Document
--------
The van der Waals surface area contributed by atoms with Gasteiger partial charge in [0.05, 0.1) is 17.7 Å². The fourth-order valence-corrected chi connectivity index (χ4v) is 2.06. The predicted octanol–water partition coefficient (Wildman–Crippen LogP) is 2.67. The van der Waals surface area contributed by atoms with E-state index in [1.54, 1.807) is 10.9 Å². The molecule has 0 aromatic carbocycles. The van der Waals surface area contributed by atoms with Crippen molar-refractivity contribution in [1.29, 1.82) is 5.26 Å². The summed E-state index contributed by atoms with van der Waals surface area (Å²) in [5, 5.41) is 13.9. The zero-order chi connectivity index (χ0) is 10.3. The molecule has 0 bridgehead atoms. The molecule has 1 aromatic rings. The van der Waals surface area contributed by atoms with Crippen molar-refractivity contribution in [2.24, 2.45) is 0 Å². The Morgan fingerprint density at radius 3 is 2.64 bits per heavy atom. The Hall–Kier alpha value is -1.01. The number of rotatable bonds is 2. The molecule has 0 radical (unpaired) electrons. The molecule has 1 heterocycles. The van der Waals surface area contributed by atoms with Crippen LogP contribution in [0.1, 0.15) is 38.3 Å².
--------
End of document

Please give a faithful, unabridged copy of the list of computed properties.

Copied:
The van der Waals surface area contributed by atoms with Gasteiger partial charge in [0.05, 0.1) is 17.7 Å². The fourth-order valence-corrected chi connectivity index (χ4v) is 2.06. The predicted octanol–water partition coefficient (Wildman–Crippen LogP) is 2.67. The van der Waals surface area contributed by atoms with E-state index in [1.54, 1.807) is 10.9 Å². The molecule has 0 aromatic carbocycles. The van der Waals surface area contributed by atoms with Crippen molar-refractivity contribution in [1.29, 1.82) is 5.26 Å². The summed E-state index contributed by atoms with van der Waals surface area (Å²) in [5, 5.41) is 13.9. The zero-order chi connectivity index (χ0) is 10.3. The molecule has 0 bridgehead atoms. The molecule has 1 aromatic rings. The van der Waals surface area contributed by atoms with Crippen molar-refractivity contribution in [2.24, 2.45) is 0 Å². The Morgan fingerprint density at radius 3 is 2.64 bits per heavy atom. The Hall–Kier alpha value is -1.01. The number of rotatable bonds is 2. The molecule has 0 radical (unpaired) electrons. The molecule has 1 heterocycles. The van der Waals surface area contributed by atoms with Crippen LogP contribution in [0.1, 0.15) is 38.3 Å².